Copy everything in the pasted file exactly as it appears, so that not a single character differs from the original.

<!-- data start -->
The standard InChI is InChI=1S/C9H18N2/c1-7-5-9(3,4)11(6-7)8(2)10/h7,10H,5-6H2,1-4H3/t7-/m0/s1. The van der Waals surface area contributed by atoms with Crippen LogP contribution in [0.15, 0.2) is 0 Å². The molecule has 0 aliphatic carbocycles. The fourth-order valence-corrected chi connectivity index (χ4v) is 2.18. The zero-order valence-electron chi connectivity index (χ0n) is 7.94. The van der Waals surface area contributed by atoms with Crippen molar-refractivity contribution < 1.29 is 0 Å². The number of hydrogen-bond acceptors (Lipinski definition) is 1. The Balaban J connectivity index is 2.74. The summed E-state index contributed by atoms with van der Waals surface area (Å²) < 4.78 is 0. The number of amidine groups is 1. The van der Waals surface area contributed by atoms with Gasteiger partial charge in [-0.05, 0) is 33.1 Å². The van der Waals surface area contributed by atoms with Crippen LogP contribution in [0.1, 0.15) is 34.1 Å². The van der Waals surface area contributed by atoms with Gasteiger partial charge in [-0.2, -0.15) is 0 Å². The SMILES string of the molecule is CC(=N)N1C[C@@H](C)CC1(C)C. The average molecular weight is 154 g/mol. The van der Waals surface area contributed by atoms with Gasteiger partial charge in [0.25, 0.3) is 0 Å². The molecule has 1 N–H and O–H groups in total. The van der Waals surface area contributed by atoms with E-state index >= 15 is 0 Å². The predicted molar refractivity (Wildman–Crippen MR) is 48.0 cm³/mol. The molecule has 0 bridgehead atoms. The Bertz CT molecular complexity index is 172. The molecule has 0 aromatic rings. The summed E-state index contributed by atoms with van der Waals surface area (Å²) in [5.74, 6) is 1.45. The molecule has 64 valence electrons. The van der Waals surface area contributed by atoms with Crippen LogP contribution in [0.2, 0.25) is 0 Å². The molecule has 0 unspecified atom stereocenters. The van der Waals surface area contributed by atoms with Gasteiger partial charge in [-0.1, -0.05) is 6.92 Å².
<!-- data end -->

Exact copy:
The standard InChI is InChI=1S/C9H18N2/c1-7-5-9(3,4)11(6-7)8(2)10/h7,10H,5-6H2,1-4H3/t7-/m0/s1. The van der Waals surface area contributed by atoms with Crippen LogP contribution in [0.15, 0.2) is 0 Å². The molecule has 0 aliphatic carbocycles. The fourth-order valence-corrected chi connectivity index (χ4v) is 2.18. The zero-order valence-electron chi connectivity index (χ0n) is 7.94. The van der Waals surface area contributed by atoms with Crippen molar-refractivity contribution < 1.29 is 0 Å². The number of hydrogen-bond acceptors (Lipinski definition) is 1. The Balaban J connectivity index is 2.74. The summed E-state index contributed by atoms with van der Waals surface area (Å²) < 4.78 is 0. The number of amidine groups is 1. The van der Waals surface area contributed by atoms with Gasteiger partial charge in [-0.05, 0) is 33.1 Å². The van der Waals surface area contributed by atoms with Crippen LogP contribution in [0.1, 0.15) is 34.1 Å². The van der Waals surface area contributed by atoms with Gasteiger partial charge in [-0.2, -0.15) is 0 Å². The SMILES string of the molecule is CC(=N)N1C[C@@H](C)CC1(C)C. The average molecular weight is 154 g/mol. The van der Waals surface area contributed by atoms with Gasteiger partial charge in [0.25, 0.3) is 0 Å². The molecule has 1 N–H and O–H groups in total. The van der Waals surface area contributed by atoms with E-state index >= 15 is 0 Å². The predicted molar refractivity (Wildman–Crippen MR) is 48.0 cm³/mol. The molecule has 0 bridgehead atoms. The Bertz CT molecular complexity index is 172. The molecule has 0 aromatic rings. The summed E-state index contributed by atoms with van der Waals surface area (Å²) in [5.74, 6) is 1.45. The molecule has 64 valence electrons. The van der Waals surface area contributed by atoms with Crippen LogP contribution in [0.2, 0.25) is 0 Å². The molecule has 0 unspecified atom stereocenters. The van der Waals surface area contributed by atoms with Gasteiger partial charge in [-0.1, -0.05) is 6.92 Å².